How has the increase (if it has happened) affected how Mason operates? Looks? Feels?

And if the Mason foreign enrollment has not gone up, while the rest of the universities have, why? What were Mason's numbers like immediately post 9/11? In the years after 9/11? And compare those numbers to other colleges in the area/state/region during the same period.

November 21, 2008

More cuts in news gathering

Reuters reported Nov. 20 that the Associated Press plans a 10 percent cut of its workforce next year.

AP Chief Executive Tom Curley delivered the news as part of a "town hall" meeting with employees.

"All areas and ways of doing business are being reviewed," said an
AP statement provided to Reuters. "The AP, which recently instituted a
strategic hiring freeze, may need to reduce staff over the next year.
If so, it hopes to achieve much of the reduction through attrition."

November 20, 2008

Follow up to PC Mag and Ziff-Davis

I just received a message from a computer columnist about some more strange goings on at Ziff-Davis.

Seems to cut costs one of its publications is accepting vendor-supplied content for news articles and slide shows.

EWeek news editor John Hazard is reportedly frustrated with the situation. He said he has had to reject most of what comes in.

In addition, Eweek is doing a print feature for 2009 titled "Products to Watch." They are printing a notice that the "products may or may not be reviewed by eWeek Labs. The point of the section is to expand our ability to recommend products that we think are compelling for our

[Thanks to for this insight.]

So that takes us back to the issue of local television news accepting VNRs without revealing the source. Or the hack who sits in the back of the newsroom who just puts his byline on a press release.

It keeps happening and we are not talking about it enough in classes to make sure our students know these things are wrong. (I know some students are confused about this issue because some have told me they saw nothing wrong in it. And I had many 303 -- intro class -- students write their stories by just paraphrasing other reports.)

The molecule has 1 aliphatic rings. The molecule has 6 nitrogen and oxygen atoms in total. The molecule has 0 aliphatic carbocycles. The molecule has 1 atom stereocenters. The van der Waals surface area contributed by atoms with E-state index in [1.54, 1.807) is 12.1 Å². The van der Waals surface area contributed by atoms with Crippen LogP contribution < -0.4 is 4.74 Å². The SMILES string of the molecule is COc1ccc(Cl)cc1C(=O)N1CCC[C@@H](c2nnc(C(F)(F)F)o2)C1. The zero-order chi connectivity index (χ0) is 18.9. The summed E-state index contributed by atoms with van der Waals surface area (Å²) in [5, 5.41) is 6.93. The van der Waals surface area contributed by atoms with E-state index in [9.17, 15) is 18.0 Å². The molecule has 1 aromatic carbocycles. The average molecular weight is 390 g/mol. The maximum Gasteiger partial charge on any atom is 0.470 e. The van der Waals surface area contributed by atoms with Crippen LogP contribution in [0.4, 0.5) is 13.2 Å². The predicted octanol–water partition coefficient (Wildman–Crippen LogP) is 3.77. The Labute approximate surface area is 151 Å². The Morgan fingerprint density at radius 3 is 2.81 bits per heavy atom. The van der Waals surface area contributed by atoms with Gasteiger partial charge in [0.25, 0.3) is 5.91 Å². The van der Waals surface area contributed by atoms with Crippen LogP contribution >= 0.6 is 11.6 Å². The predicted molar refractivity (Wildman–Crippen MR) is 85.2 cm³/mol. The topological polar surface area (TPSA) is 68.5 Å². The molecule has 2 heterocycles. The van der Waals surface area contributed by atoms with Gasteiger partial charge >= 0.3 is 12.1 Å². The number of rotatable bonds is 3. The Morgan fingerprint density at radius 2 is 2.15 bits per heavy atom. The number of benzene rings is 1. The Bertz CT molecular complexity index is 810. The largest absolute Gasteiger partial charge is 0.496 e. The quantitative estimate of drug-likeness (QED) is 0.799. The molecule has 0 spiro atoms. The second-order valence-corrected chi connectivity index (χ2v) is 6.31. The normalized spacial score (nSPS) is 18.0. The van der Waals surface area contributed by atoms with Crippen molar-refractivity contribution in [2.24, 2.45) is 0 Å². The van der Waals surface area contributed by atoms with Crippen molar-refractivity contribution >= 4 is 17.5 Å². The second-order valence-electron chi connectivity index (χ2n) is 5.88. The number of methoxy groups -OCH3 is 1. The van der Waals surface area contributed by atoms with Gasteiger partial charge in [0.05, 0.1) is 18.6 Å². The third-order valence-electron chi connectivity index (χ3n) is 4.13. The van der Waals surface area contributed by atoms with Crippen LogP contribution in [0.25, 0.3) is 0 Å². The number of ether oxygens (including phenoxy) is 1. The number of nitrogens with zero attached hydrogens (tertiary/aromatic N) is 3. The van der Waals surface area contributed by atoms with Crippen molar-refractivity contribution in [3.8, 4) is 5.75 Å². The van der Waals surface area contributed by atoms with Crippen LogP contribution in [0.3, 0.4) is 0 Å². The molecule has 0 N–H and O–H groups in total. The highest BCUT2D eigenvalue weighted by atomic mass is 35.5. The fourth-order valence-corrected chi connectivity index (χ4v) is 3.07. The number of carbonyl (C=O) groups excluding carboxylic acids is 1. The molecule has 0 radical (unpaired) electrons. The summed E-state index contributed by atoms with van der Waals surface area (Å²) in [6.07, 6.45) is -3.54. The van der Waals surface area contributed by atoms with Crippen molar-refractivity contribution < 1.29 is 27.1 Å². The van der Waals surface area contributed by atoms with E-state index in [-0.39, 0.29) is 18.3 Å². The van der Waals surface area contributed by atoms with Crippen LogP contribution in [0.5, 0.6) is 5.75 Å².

Another publication bites the analog dust

PC Magazine is going completely online.

The Ziff-Davis flagship publication will no longer be available on newsstands. According to the New York Times, the publication made 80 percent of the profit and 70 percent of the revenue came from the digital business. The print edition was a drag on the company.

The Times article looked at other publications that are no exclusively online, including the Christian Science Monitor and The Bulletin of the Atomic Scientists.(FYI, the Doomsday Clock that has been at the top of each issue of the Bulletin is still there. The timeline makes interesting historic reading.)

In my classes when I asked my students, "Do you read a newspaper," they always answered, Yes." But when I asked how many read a print edition, I usually only got one or two positive responses.

Online news delivery is here and finally making money -- for some.

I figure it is our job to make sure that the same rules of ethics and clear writing apply. Just because the reproting is being done online should not mean the rules of proper journalism should be relaxed. (And that, for many of my past students, was a hard part to accept.)

November 18, 2008

Stars and Stripes and Doonesbury

A friend currently on assignment with the US Army in Iraq sent me a note about the latest controvery over Doonesbury and Stars and Stripes.

The latest dust up is that the liberal cartoon -- which has been in Stars and Stripes for more than 30 years -- came over the cartoon that showed soldiers' reactions to the Obama victory.

Hoo-boy did the letters fly into S&S.

Here is the Ombudsman of S&S addressing the issue: Trudeau’s election ‘Hoo-Ah’ escapes an Uh-Oh  (Links to the orginal letters are in this story.)

And here is a letter from Doonebury creator Garry Trudeau: How 'Doonesbury’ serves the troops

This is becoming a very interesting lesson on freedom of the press and expression -- the very thing the U.S. military is sworn to protect.

November 15, 2008

Political Reporters Defend Selves Against Bias Rap

Report of a panel discussion in Cleveland sponsored by the National Press Club.

Offers some good ideas to get discussion going in class -- especially when discussion ethics.

November 14, 2008

Today in history: Colombia volcano erupts

Looking for a story idea?

Not the history of the volcano erupting but rather the historic search and rescue operation that took place. See my note at the end.

November 14, 1985

Volcano erupts in Colombia and buries nearby towns

this day in 1985, a volcano erupts in Colombia, killing well over
20,000 people as nearby towns are buried in mud, ice and lava.